Nitroglycerin (NTG) is an important intervention to consider for patients with Sympathetic Crashing Acute Pulmonary Edema (SCAPE) as it significantly reduces preload, and even modestly reduces afterload with high doses. For acute pulmonary edema in the ED, NTG is often administered as an IV infusion and/or sublingual tablet. Starting the infusion at ≥ 100 mcg/min produces rapid effects in many patients and can be titrated higher as tolerated, with doses reaching 400 mcg/min or greater. Combined with noninvasive positive pressure ventilation (NIPPV) and in some cases IV enalaprilat, patients often turn around quickly, from the precipice of intubation to comfortably lying in bed [1, 2]. But what does the literature say about starting with a high-dose NTG IV bolus followed by an infusion?


A 2021 prospective, pilot study of 25 SCAPE patients proposed a clear and systematic protocol (below) for treating these critically ill patients with a combination of high-dose NTG bolus (600 – 1000 mcg over 2 mins) followed by an infusion (100 mcg/min) and NIPPV [3].There were no cases of hypotension after the bolus and 24 of the 25 patients were able to avoid intubation. Additionally, an earlier PharmERToxGuy post summarizes some of the previous studies evaluating the use of a high-dose NTG IV bolus for acute pulmonary edema.

It is important to note that some institutions may not allow IV push NTG or may limit the use of NTG boluses. Providers may then opt to implement dosing strategies such as bolusing from an IV infusion pump or initiating the infusion at a high rate for a short period (e.g., NTG 300 mcg/min for 2-3 minutes) before reducing the rate to a more traditional infusion rate (e.g., 100 mcg/min).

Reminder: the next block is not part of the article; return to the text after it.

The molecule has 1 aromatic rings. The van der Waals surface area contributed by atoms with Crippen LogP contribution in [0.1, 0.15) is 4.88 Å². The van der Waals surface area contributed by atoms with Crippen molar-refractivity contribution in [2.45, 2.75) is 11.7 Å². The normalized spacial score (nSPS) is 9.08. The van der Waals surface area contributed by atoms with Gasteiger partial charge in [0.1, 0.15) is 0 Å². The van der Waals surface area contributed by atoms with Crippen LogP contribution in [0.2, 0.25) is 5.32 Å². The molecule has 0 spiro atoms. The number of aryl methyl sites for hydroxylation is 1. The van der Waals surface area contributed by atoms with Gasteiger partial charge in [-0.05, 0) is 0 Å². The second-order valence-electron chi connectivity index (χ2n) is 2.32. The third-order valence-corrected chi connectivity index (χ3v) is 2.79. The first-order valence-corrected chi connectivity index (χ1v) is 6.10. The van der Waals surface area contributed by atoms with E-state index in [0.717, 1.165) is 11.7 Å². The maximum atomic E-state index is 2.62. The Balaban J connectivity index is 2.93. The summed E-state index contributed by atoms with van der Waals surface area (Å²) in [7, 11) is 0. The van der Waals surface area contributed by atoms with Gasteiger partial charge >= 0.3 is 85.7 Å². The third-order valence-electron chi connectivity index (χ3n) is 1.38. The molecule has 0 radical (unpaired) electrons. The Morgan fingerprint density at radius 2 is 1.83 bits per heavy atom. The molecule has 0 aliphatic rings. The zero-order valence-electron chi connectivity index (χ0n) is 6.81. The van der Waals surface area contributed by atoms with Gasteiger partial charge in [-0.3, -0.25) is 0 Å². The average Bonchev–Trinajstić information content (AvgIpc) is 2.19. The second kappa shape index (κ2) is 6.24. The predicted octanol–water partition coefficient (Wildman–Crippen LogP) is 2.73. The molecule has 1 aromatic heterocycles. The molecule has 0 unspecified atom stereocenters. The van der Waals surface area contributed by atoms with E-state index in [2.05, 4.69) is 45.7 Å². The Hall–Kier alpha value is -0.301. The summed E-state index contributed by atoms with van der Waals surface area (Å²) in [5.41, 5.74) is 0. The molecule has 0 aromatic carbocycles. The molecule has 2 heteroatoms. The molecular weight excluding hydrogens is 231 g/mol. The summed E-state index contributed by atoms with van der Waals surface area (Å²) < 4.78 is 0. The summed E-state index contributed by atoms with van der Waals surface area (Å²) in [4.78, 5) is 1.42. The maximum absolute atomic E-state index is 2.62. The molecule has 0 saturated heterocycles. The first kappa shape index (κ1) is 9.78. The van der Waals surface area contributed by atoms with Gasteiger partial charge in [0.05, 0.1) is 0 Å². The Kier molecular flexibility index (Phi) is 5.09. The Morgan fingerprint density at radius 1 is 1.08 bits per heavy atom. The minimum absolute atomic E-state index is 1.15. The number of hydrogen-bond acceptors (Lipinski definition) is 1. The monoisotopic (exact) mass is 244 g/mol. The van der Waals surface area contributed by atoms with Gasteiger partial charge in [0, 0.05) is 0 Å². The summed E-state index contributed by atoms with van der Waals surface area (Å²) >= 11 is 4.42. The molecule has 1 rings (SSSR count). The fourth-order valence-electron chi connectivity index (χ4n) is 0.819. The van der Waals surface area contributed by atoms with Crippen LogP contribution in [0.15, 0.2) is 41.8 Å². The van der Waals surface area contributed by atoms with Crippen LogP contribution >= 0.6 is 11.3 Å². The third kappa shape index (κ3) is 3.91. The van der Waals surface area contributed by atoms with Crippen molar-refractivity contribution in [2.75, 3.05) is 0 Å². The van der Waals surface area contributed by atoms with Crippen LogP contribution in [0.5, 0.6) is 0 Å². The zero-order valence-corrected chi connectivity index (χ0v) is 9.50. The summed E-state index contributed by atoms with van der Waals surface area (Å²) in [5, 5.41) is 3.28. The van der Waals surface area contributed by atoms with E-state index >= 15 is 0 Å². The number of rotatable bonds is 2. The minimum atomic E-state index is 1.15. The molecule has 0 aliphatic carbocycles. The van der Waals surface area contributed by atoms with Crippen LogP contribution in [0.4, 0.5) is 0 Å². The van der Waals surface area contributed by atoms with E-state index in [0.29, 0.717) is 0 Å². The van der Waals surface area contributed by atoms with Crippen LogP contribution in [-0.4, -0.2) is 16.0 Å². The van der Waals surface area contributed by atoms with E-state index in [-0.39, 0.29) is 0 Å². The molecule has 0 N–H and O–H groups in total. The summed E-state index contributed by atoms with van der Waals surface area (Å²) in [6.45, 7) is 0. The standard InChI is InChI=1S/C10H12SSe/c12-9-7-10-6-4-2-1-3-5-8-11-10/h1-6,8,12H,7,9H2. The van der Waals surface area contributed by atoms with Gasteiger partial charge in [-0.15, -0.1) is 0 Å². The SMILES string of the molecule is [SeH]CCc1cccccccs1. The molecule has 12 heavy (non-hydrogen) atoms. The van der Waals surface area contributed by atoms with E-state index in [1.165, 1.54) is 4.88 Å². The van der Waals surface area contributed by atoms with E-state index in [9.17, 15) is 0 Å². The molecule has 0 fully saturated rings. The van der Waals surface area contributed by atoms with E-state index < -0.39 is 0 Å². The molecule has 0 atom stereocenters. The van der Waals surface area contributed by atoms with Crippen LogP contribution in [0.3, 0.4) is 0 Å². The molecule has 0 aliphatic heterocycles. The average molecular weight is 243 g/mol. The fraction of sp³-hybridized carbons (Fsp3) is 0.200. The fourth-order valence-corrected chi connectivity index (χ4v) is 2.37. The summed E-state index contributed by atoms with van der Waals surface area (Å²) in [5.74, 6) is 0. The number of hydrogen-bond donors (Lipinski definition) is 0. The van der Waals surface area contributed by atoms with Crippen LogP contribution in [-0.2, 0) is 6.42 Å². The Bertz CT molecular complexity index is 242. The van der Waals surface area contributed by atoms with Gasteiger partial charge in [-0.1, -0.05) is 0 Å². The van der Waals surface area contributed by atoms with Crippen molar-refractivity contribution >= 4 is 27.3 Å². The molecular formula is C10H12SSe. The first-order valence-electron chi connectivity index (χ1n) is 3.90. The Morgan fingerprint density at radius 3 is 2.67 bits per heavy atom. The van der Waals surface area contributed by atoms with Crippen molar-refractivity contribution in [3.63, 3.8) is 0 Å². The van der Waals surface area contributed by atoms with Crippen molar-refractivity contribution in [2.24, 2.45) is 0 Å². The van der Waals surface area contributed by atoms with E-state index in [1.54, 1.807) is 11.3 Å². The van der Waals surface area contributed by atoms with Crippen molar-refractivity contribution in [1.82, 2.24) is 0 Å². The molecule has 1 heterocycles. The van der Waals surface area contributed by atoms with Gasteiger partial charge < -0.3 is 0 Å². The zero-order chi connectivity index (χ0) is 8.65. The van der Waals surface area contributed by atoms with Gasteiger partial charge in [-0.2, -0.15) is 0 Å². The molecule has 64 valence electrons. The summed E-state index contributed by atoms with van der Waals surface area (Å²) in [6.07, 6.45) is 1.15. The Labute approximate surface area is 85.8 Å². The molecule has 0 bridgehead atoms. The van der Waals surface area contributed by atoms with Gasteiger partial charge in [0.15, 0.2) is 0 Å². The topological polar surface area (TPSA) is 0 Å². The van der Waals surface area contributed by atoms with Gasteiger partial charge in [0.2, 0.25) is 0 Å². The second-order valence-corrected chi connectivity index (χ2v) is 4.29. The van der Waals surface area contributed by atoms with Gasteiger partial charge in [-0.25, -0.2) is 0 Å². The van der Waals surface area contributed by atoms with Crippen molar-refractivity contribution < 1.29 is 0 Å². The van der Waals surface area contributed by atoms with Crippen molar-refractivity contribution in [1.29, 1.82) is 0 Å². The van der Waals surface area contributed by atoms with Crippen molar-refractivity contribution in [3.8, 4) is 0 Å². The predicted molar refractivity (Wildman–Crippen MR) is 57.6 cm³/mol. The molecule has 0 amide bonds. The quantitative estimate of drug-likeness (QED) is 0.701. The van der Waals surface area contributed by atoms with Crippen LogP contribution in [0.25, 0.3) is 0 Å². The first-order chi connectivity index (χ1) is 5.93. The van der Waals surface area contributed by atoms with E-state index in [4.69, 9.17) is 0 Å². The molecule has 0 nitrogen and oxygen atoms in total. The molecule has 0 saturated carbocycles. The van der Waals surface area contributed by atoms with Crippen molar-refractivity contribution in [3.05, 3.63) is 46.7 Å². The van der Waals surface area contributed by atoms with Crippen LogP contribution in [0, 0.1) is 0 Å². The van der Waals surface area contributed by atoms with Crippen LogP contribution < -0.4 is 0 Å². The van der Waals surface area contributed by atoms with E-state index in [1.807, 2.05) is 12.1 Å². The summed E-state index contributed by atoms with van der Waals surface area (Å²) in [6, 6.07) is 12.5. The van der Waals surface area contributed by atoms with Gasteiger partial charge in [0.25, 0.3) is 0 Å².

Bottom Line

  • A few small ED studies support the use of an initial IV NTG bolus followed by an infusion compared to the infusion alone [1, 2]
  • There is a low risk of hypotension following a single IV NTG bolus
  • Consider using the following protocol to identify which doses may be best for specific patients based on initial systolic blood pressure

Click for full-sized version [3]


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  1. Wang K, Samai K. Role of high-dose intravenous nitrates in hypertensive acute heart failure. Am J Emerg Med. 2020;38(1):132-137. doi: 10.1016/j.ajem.2019.06.046. PMID: 31327485.
  2. Wilson SS, Kwiatkowski GM, Millis SR, Purakal JD, Mahajan AP, Levy PD. Use of nitroglycerin by bolus prevents intensive care unit admission in patients with acute hypertensive heart failure. Am J Emerg Med. 2017;35(1):126-131. doi: 10.1016/j.ajem.2016.10.038. PMID: 27825693.
  3. Mathew R, Kumar A, Sahu A, Wali S, Aggarwal P. High-dose nitroglycerin bolus for sympathetic crashing acute pulmonary edema: a prospective observational pilot study. The Journal of Emergency Medicine. Published online June 2021:S0736467921004674. doi: 10.1016/j.jemermed.2021.05.011.
Bryan D. Hayes, PharmD, DABAT, FAACT, FASHP

Bryan D. Hayes, PharmD, DABAT, FAACT, FASHP

Leadership Team, ALiEM
Creator and Lead Editor, Capsules and EM Pharm Pearls Series
Attending Pharmacist, EM and Toxicology, MGH
Associate Professor of EM, Division of Medical Toxicology, Harvard Medical School
Bryan D. Hayes, PharmD, DABAT, FAACT, FASHP


EM Pharmacist & Toxicologist @MassGeneralEM | Asst Prof @HarvardMed/@EMRES_MGHBWH | @ALiEMteam leadership | Capsules creator, ALiEMU | President, ABAT | #FOAMed